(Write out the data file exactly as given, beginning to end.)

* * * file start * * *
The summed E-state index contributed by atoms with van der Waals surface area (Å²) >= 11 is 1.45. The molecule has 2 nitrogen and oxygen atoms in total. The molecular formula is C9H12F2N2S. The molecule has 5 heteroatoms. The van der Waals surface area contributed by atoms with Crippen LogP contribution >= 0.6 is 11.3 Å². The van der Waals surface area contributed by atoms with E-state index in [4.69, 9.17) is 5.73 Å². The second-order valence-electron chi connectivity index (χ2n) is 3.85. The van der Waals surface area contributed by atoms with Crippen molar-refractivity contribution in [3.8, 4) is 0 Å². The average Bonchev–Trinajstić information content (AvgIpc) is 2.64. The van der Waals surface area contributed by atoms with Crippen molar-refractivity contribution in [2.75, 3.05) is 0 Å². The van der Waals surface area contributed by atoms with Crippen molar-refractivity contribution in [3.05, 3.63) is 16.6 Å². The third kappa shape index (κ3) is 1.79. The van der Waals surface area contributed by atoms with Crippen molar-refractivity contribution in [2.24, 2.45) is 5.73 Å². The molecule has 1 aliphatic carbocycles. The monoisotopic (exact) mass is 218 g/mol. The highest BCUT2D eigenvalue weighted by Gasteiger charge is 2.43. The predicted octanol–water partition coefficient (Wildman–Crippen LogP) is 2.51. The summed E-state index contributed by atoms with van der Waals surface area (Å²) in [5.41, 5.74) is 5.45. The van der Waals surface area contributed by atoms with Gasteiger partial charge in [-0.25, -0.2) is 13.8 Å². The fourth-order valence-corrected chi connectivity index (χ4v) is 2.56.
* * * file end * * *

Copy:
The summed E-state index contributed by atoms with van der Waals surface area (Å²) >= 11 is 1.45. The molecule has 2 nitrogen and oxygen atoms in total. The molecular formula is C9H12F2N2S. The molecule has 5 heteroatoms. The van der Waals surface area contributed by atoms with Crippen LogP contribution >= 0.6 is 11.3 Å². The van der Waals surface area contributed by atoms with E-state index in [4.69, 9.17) is 5.73 Å². The second-order valence-electron chi connectivity index (χ2n) is 3.85. The van der Waals surface area contributed by atoms with Crippen molar-refractivity contribution in [3.8, 4) is 0 Å². The average Bonchev–Trinajstić information content (AvgIpc) is 2.64. The van der Waals surface area contributed by atoms with Crippen molar-refractivity contribution in [2.75, 3.05) is 0 Å². The van der Waals surface area contributed by atoms with Crippen molar-refractivity contribution in [3.05, 3.63) is 16.6 Å². The third kappa shape index (κ3) is 1.79. The van der Waals surface area contributed by atoms with Crippen molar-refractivity contribution in [2.24, 2.45) is 5.73 Å². The molecule has 1 aliphatic carbocycles. The monoisotopic (exact) mass is 218 g/mol. The highest BCUT2D eigenvalue weighted by Gasteiger charge is 2.43. The predicted octanol–water partition coefficient (Wildman–Crippen LogP) is 2.51. The summed E-state index contributed by atoms with van der Waals surface area (Å²) in [5.41, 5.74) is 5.45. The van der Waals surface area contributed by atoms with Gasteiger partial charge in [-0.25, -0.2) is 13.8 Å². The fourth-order valence-corrected chi connectivity index (χ4v) is 2.56.